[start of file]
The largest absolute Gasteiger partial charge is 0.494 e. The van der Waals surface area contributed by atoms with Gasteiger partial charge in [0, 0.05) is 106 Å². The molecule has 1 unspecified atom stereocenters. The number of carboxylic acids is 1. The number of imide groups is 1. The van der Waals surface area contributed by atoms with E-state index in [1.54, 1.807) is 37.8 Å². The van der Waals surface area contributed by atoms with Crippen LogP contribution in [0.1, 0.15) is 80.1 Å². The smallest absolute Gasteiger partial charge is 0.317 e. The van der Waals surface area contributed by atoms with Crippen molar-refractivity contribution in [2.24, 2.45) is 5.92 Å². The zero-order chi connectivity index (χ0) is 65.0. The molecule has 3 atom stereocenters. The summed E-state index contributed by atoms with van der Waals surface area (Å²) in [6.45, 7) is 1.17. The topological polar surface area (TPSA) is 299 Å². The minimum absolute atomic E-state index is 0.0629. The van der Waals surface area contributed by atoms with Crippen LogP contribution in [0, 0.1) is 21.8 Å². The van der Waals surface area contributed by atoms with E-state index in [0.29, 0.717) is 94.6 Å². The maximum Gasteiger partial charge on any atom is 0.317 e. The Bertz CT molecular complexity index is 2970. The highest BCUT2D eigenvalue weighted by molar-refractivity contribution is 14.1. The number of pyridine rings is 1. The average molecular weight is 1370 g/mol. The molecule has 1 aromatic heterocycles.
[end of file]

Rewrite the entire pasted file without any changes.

The largest absolute Gasteiger partial charge is 0.494 e. The van der Waals surface area contributed by atoms with Gasteiger partial charge in [0, 0.05) is 106 Å². The molecule has 1 unspecified atom stereocenters. The number of carboxylic acids is 1. The number of imide groups is 1. The van der Waals surface area contributed by atoms with E-state index in [1.54, 1.807) is 37.8 Å². The van der Waals surface area contributed by atoms with Crippen LogP contribution in [0.1, 0.15) is 80.1 Å². The smallest absolute Gasteiger partial charge is 0.317 e. The van der Waals surface area contributed by atoms with Crippen molar-refractivity contribution in [2.24, 2.45) is 5.92 Å². The zero-order chi connectivity index (χ0) is 65.0. The molecule has 3 atom stereocenters. The summed E-state index contributed by atoms with van der Waals surface area (Å²) in [6.45, 7) is 1.17. The topological polar surface area (TPSA) is 299 Å². The minimum absolute atomic E-state index is 0.0629. The van der Waals surface area contributed by atoms with Crippen LogP contribution in [0, 0.1) is 21.8 Å². The van der Waals surface area contributed by atoms with E-state index in [0.29, 0.717) is 94.6 Å². The maximum Gasteiger partial charge on any atom is 0.317 e. The Bertz CT molecular complexity index is 2970. The highest BCUT2D eigenvalue weighted by molar-refractivity contribution is 14.1. The number of pyridine rings is 1. The average molecular weight is 1370 g/mol. The molecule has 1 aromatic heterocycles.